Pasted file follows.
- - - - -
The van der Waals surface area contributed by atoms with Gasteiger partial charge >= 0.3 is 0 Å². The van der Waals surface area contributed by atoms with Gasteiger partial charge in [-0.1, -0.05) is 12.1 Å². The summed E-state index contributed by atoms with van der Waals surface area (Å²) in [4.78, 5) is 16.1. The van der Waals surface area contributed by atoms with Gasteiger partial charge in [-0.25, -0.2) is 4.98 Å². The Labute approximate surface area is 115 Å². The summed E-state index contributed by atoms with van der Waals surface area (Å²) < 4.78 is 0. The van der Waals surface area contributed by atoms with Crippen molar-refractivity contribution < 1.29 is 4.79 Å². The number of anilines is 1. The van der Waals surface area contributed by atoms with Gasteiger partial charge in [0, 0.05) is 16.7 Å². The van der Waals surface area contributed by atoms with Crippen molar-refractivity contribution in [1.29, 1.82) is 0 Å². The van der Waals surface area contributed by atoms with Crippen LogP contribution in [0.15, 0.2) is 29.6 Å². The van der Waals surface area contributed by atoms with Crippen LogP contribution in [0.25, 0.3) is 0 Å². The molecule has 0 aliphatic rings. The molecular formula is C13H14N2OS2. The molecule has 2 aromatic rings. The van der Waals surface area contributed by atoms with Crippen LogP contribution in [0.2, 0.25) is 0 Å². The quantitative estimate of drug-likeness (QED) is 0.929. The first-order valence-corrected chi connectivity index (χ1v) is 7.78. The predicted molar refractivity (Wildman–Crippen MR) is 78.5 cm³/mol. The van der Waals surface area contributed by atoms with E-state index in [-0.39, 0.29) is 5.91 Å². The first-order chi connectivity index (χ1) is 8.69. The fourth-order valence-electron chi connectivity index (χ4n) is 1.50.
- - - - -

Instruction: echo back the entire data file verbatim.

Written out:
The van der Waals surface area contributed by atoms with Gasteiger partial charge >= 0.3 is 0 Å². The van der Waals surface area contributed by atoms with Gasteiger partial charge in [-0.1, -0.05) is 12.1 Å². The summed E-state index contributed by atoms with van der Waals surface area (Å²) in [4.78, 5) is 16.1. The van der Waals surface area contributed by atoms with Gasteiger partial charge in [-0.25, -0.2) is 4.98 Å². The Labute approximate surface area is 115 Å². The summed E-state index contributed by atoms with van der Waals surface area (Å²) < 4.78 is 0. The van der Waals surface area contributed by atoms with Crippen molar-refractivity contribution < 1.29 is 4.79 Å². The number of anilines is 1. The van der Waals surface area contributed by atoms with Gasteiger partial charge in [0, 0.05) is 16.7 Å². The van der Waals surface area contributed by atoms with Crippen molar-refractivity contribution in [1.29, 1.82) is 0 Å². The van der Waals surface area contributed by atoms with Crippen LogP contribution in [0.15, 0.2) is 29.6 Å². The van der Waals surface area contributed by atoms with Crippen LogP contribution in [0.25, 0.3) is 0 Å². The molecule has 0 aliphatic rings. The molecular formula is C13H14N2OS2. The molecule has 2 aromatic rings. The van der Waals surface area contributed by atoms with Crippen LogP contribution in [0.2, 0.25) is 0 Å². The quantitative estimate of drug-likeness (QED) is 0.929. The first-order valence-corrected chi connectivity index (χ1v) is 7.78. The predicted molar refractivity (Wildman–Crippen MR) is 78.5 cm³/mol. The van der Waals surface area contributed by atoms with E-state index in [-0.39, 0.29) is 5.91 Å². The first-order chi connectivity index (χ1) is 8.69. The fourth-order valence-electron chi connectivity index (χ4n) is 1.50.